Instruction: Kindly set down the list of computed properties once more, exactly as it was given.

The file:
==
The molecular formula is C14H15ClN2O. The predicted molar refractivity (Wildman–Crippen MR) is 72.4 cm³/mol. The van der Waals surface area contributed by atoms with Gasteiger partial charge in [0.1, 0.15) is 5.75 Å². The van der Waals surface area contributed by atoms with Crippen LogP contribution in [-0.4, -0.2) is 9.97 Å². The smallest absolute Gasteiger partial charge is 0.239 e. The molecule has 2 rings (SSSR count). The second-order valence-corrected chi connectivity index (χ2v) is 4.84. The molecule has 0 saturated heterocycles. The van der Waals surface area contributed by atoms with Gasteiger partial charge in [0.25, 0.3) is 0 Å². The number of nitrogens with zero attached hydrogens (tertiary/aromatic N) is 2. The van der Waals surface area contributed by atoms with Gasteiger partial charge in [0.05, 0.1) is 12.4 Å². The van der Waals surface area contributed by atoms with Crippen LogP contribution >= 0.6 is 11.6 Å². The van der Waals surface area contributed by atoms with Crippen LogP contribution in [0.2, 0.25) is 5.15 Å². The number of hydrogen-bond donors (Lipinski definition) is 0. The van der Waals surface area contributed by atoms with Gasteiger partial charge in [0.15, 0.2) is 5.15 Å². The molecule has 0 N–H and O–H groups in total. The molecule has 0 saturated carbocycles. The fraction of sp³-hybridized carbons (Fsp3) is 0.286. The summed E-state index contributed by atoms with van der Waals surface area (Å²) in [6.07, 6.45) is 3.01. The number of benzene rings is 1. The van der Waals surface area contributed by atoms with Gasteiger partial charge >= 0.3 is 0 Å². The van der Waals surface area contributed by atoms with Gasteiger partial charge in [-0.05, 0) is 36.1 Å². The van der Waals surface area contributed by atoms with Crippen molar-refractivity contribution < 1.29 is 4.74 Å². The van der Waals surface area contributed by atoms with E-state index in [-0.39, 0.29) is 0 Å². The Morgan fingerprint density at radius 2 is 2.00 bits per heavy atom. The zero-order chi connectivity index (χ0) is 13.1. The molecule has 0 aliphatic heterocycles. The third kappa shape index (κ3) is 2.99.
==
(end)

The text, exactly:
The molecular formula is C14H15ClN2O. The predicted molar refractivity (Wildman–Crippen MR) is 72.4 cm³/mol. The van der Waals surface area contributed by atoms with Gasteiger partial charge in [0.1, 0.15) is 5.75 Å². The van der Waals surface area contributed by atoms with Crippen LogP contribution in [-0.4, -0.2) is 9.97 Å². The smallest absolute Gasteiger partial charge is 0.239 e. The molecule has 2 rings (SSSR count). The second-order valence-corrected chi connectivity index (χ2v) is 4.84. The molecule has 0 saturated heterocycles. The van der Waals surface area contributed by atoms with Gasteiger partial charge in [0.25, 0.3) is 0 Å². The number of nitrogens with zero attached hydrogens (tertiary/aromatic N) is 2. The van der Waals surface area contributed by atoms with Gasteiger partial charge in [0.05, 0.1) is 12.4 Å². The van der Waals surface area contributed by atoms with Crippen LogP contribution >= 0.6 is 11.6 Å². The van der Waals surface area contributed by atoms with Crippen LogP contribution in [0.2, 0.25) is 5.15 Å². The number of hydrogen-bond donors (Lipinski definition) is 0. The van der Waals surface area contributed by atoms with Gasteiger partial charge in [0.15, 0.2) is 5.15 Å². The molecule has 0 N–H and O–H groups in total. The molecule has 0 saturated carbocycles. The fraction of sp³-hybridized carbons (Fsp3) is 0.286. The summed E-state index contributed by atoms with van der Waals surface area (Å²) in [6.07, 6.45) is 3.01. The number of benzene rings is 1. The van der Waals surface area contributed by atoms with Gasteiger partial charge >= 0.3 is 0 Å². The van der Waals surface area contributed by atoms with Gasteiger partial charge in [-0.05, 0) is 36.1 Å². The van der Waals surface area contributed by atoms with Crippen molar-refractivity contribution < 1.29 is 4.74 Å². The van der Waals surface area contributed by atoms with E-state index in [-0.39, 0.29) is 0 Å². The Morgan fingerprint density at radius 2 is 2.00 bits per heavy atom. The zero-order chi connectivity index (χ0) is 13.1. The molecule has 0 aliphatic heterocycles. The third kappa shape index (κ3) is 2.99.